Seminole Pumpkin: Growing Guide and Recipes

The Seminole pumpkin is an heirloom pumpkin and cultivar of Cucurbita moschata. It’s prized for its sweet flavor and hardiness. The butter-squash lookalike fruit, seeds, flowers and leaves are edible. As a native of the Florida Everglades, it is one of the rare fruiting plants that do well in the heat. 

Having evolved a very thick rind, this Florida native can be found growing nearly year around. And, if stored correctly, the Seminole pumpkin can last uncut for months, making it a stable and reliable food source.

The Seminole pumpkin has been a part of the Florida landscape since before the arrival of the Spanish in the sixteenth century. It has a similar texture and flavor to butternut squash and has been a staple of native American tribes throughout Florida history.

Although it shares its name with the Seminole Indian tribe, the Seminole pumpkin has been a longtime favorite of many tribes, including the:

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  • Miccosukee
  • Creek
  • Calusa

Collectively these tribes are referred to as the Seminole people.

Seminole Pumpkins: The Basics

Seminole pumpkins have a thick, hard, protective rind and soft, orange flesh.

Although wild Seminole pumpkins are now hard to find, they are still widely grown in the gardens of many Floridians.

Because the conditions and growth space for the fruit can vary, so can the shape of the Seminole pumpkin. Many pumpkins, especially those that grow hanging, have a pear shape and resemble butternut squash in appearance and flavor. Others will be round or oblong.

Even the size can be quite variable, with some maturing at 3-4 pounds and others growing to more than 10 pounds.

Compared to more traditional pumpkin varieties, the orange flesh of the Seminole pumpkin is firm and less stringy, making it an excellent choice for baking.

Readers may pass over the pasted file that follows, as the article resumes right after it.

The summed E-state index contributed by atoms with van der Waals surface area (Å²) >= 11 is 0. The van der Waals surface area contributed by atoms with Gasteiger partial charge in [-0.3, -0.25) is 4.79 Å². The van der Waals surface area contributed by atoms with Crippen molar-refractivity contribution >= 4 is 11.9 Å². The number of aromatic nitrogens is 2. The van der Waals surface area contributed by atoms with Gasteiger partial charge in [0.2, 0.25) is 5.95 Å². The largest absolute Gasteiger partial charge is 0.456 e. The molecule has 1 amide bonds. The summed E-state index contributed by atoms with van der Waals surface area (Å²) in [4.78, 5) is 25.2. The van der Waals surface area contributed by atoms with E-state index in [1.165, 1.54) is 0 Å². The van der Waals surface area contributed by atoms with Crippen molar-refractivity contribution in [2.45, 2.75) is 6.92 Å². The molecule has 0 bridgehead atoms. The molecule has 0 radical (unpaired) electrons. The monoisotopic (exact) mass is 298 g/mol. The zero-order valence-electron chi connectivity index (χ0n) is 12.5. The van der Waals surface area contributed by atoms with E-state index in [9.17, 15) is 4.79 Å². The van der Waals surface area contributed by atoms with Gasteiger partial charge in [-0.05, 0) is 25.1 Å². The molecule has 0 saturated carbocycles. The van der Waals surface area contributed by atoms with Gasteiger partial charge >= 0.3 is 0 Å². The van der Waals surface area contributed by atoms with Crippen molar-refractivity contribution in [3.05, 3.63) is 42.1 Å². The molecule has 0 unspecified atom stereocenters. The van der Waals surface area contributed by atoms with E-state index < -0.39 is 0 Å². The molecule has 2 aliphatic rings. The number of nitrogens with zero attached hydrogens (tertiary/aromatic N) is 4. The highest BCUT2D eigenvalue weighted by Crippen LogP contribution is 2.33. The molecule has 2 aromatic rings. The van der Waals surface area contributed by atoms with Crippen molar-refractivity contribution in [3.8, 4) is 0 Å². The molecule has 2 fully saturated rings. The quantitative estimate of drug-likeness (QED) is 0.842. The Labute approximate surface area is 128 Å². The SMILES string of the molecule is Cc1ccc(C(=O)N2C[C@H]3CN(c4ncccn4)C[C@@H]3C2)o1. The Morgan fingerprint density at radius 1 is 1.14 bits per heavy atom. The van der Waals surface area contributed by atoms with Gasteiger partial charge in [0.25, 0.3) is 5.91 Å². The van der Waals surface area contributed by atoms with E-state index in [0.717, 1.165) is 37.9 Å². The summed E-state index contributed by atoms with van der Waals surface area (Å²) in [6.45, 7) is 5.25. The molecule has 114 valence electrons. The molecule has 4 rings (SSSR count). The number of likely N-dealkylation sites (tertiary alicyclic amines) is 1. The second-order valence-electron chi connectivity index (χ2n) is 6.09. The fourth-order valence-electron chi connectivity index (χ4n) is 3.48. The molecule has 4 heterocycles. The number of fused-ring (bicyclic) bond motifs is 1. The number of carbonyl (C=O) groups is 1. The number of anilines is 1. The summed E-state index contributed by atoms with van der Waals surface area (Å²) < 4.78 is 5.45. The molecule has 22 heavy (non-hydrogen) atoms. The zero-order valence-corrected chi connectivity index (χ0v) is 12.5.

Seminole pumpkin
Seminole pumpkin

Characteristics Of Seminole Pumpkins

Seminole pumpkins are cucurbits which is to say they are members of the gourd family (Cucurbitaceae). Included in this family are squash, pumpkins, watermelons, and cantaloupe.

These plants are all characterized as vining, climbing, or trailing.

Seminole pumpkin vines can grow as long as 30 feet and are slightly hairy to the touch. They sprout ovate leaves that are soft, toothed, and between 6-12 inches long.

Their yellow flowers are funnel-shaped, five-lobed, and have a slightly crinkly feel.

Once cut, the flesh of these fruits (pumpkins) is firm and houses many flat, white seeds that can be cultivated, cooked, and eaten.

Perhaps the most notable characteristic of the Seminole pumpkin is its extraordinarily tough rind which helps protect the internal flesh and seeds from the elements. In some cases, the rind is so thick an ax or similar tool is required to cut it.

Cooking with Seminole Pumpkins

Seminole pumpkins have a variety of culinary uses and can be a direct substitute for butternut squash if needed.

In addition to eating the mature fruit, the younger, green fruits can also be eaten, as can the seeds and flowers.

Ripe fruit can be made into pies, added to soups or stews, or incorporated into bread.

Some of my favorite Seminole pumpkin recipes include:

The seeds can be eaten once roasted, and the flowers can be eaten raw, fried, stuffed, or sauteed.

Tribes native to the area often dried the Seminole pumpkin to preserve it for use later.

Seminole pumpkin bread
Seminole pumpkin bread; source:

Planting Seminole Pumpkins

Seminole pumpkins are fairly easy to grow and maintain.

  • Direct seeding in an area that will receive 6-8 hours of direct sunlight is recommended. This can be done nearly any time of year so long as the climate is temperate. Best results are typically found when planting in spring and summer.
  • When planting, it’s important to consider space for growth. One plant can span 25-30 feet and produce many fruits.
  • Trellises or other structures for climbing help preserve space and allow the most consistent growth of your pumpkin.
  • These hardy pumpkins require very little maintenance once established. Applying fertilizer at the time of planting should be all that’s needed.
  • Seminole pumpkins are not typically plagued by pests but can occasionally suffer from gummy stem blight or attract caterpillars that will dine on the leaves. Both of these are somewhat rare, however.
  • Cross-pollination with other cucurbits nearby is a possibility. If that is not what you desire, be sure not to plant within a half mile from other cucurbit species.
  • The female flowers of the Seminole are the producers of fruit. These flowers will have a rounder base than the male flowers. Although pollinators in the area should do the job, hand pollination can be practiced if needed.
  • Seminoles are considered ripe and ready when the fruit is an orangish color. They can be picked and eaten while green as well.
  • Once picked, your pumpkins can last for months if stored correctly. Place them in a cool, dry place and occasionally check to ensure there is not any rot.
  • The vines themselves will keep producing fruit for weeks to come.

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